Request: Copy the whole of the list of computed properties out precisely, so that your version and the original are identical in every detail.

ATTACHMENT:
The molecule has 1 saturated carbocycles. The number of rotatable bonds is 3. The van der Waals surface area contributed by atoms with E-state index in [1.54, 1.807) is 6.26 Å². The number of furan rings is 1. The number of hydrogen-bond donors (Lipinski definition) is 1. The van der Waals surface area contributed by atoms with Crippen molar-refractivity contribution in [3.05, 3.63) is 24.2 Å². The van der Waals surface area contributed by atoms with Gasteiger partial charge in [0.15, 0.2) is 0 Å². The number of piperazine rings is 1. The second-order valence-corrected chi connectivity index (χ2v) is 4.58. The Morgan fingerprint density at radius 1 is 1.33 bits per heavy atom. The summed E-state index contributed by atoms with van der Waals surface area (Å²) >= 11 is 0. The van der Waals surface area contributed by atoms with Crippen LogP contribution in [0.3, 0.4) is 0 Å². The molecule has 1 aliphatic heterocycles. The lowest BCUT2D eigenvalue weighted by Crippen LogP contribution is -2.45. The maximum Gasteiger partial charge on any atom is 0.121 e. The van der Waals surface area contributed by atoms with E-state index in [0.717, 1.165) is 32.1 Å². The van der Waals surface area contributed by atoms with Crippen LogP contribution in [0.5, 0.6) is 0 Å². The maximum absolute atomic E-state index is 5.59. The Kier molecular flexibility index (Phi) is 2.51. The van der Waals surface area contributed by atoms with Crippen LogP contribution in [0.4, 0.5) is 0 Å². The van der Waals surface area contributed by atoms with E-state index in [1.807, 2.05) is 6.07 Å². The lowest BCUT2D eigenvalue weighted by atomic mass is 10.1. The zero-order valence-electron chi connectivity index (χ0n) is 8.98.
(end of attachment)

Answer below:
The molecule has 1 saturated carbocycles. The number of rotatable bonds is 3. The van der Waals surface area contributed by atoms with E-state index in [1.54, 1.807) is 6.26 Å². The number of furan rings is 1. The number of hydrogen-bond donors (Lipinski definition) is 1. The van der Waals surface area contributed by atoms with Crippen molar-refractivity contribution in [3.05, 3.63) is 24.2 Å². The van der Waals surface area contributed by atoms with Gasteiger partial charge in [0.15, 0.2) is 0 Å². The number of piperazine rings is 1. The second-order valence-corrected chi connectivity index (χ2v) is 4.58. The Morgan fingerprint density at radius 1 is 1.33 bits per heavy atom. The summed E-state index contributed by atoms with van der Waals surface area (Å²) >= 11 is 0. The van der Waals surface area contributed by atoms with Crippen LogP contribution in [0.3, 0.4) is 0 Å². The molecule has 1 aliphatic heterocycles. The lowest BCUT2D eigenvalue weighted by Crippen LogP contribution is -2.45. The maximum Gasteiger partial charge on any atom is 0.121 e. The van der Waals surface area contributed by atoms with E-state index in [0.717, 1.165) is 32.1 Å². The van der Waals surface area contributed by atoms with Crippen LogP contribution in [0.5, 0.6) is 0 Å². The maximum absolute atomic E-state index is 5.59. The Kier molecular flexibility index (Phi) is 2.51. The van der Waals surface area contributed by atoms with Crippen LogP contribution in [0.4, 0.5) is 0 Å². The van der Waals surface area contributed by atoms with E-state index in [1.807, 2.05) is 6.07 Å². The lowest BCUT2D eigenvalue weighted by atomic mass is 10.1. The zero-order valence-electron chi connectivity index (χ0n) is 8.98.